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Follow these instructions:
(1) Find a pair of headphones. Any will do, but the higher the possible volume, the better.
(2) Hook said headphones into your computer and turn the volume all the way up. You’ll know why in a minute.
(3) Play this audio file.
(4) Listen to the whole thing and imagine it repeated ninety times in a row with only short breaks.
You now know roughly how my eardrums feel as I write this.
All joking aside, the optional (but highly advisable) day trip you can take from Mandalay to the surrounding villages of Sagaing, Inwa and Amarapura is well-worth the admittedly brutal taxi ride between the four. If you’re lucky — I wasn’t — your truck will be less than 40 years old or have good enough tires that you won’t notice the apparently cobblestone roads.
Transit time varies, as it tends to when you travel in Myanmar. From Mandalay to Sagaing Hill, for example, you should count on at least 45 minutes, while you’ll arrive in Inwa less than 10 minutes after descending the precipice. The total time in transit will be no less than 90 minutes for the whole day’s affairs.
Although it’s relatively straightforward — like sunset spot Mandalay Hill, it consists of a long and winding staircase that leads to the highest peak for several square miles — Sagaing Hill is not to be missed, if only for the frame of reference it gives you for the adventure that will follow.
Look out toward the direction of the steps and take note of the oft-invoked (in Myanmar) nothingness that lies before you. This is Inwa, where you’re headed next.
Once your driver drops you off, you’ll need to take a 1,000 kyat (per person) boat ride across the narrow river, at which point you’ll be dropped off at the de-facto entrance to the settlment. Horsecart drivers will try to seduce you into their buggies (the rate started at around 5,000 but had dropped to around 1,500 by the time they got the message) but I highly recommend walking if you’re not in a rush.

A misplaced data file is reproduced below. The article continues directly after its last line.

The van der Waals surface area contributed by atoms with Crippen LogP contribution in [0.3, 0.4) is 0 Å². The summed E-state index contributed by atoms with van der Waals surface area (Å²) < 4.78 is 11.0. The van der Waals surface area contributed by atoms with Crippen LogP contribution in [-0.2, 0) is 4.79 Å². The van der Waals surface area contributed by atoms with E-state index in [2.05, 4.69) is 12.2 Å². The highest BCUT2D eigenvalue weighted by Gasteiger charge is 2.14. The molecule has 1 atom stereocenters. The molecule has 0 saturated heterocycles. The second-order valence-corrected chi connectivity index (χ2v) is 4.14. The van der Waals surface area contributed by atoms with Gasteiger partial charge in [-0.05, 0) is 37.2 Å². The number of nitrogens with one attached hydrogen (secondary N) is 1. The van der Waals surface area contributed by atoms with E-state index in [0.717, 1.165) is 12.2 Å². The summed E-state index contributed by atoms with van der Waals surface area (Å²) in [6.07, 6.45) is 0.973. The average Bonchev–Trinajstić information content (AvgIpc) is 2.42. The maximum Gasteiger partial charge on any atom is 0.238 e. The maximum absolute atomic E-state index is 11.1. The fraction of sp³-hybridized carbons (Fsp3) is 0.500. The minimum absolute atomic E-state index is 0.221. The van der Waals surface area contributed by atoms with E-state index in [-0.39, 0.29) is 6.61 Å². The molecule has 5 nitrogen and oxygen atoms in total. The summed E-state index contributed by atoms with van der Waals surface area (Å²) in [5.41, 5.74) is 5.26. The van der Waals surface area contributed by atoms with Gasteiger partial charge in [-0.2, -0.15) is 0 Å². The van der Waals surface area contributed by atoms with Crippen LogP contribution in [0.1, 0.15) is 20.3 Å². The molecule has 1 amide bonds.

In addition to the cool people you’re likely to meet on foot, the slower pace will afford you better photographs, more time for pause and a generally more accurate experience of where you are: In essence, the middle of nowhere.
Carriage drivers will deceive you into hopping in with a false 10-kilometer figure as to the distance of the town’s main attractions (Inwa’s very own “Leaning Tower” the centerpiece) from the entrance. Truth be told, the ride doesn’t look particularly bad.
Still, there are few things (when you travel in Myanmar, anyway) more exciting than walking through seemingly deserted farmland and coming randomly-upon a decaying, centuries-old fortress locals expect and want you to climb in spite of its apparent unsafeness. Don’t bother with the restaurant near the entrance of the main settlement. Instead, visit the local establishment on the other side of the river, where you can enjoy a sumptuous, local-specialty fish curry with rice for Ks 1,500 out the door.
Speaking of apparent unsafeness, your third and festination is the Amarapura bridge, famous for being on the cover of Lonely Planet’s out-of-date volume on Myanmar. The photograph is a bit misleading — the bridge isn’t particularly high and once you look closer, you’ll notice a great deal of its supposed height is due to a reflection — but traversing its length is nonetheless harrowing.
As is the case with Mandalay Hill, you’ll likely encounter friendly monks and other students who are looking to practice their English. Even if you found yourself immune to their charming naivete on your sunset promenade, their presence will likely calm you as you wonder whether your feets’ pitter-pattering will be the proverbial straw to break the camel’s ancient back as you look out over fishermen who cast their lines while neck deep in the water below.
Plus, even the most crippling of fear is more pleasant than the rattling you’ll endure en route back to civilization, or what they deem civilization here in the land of the (wonderfully) uncivilized.
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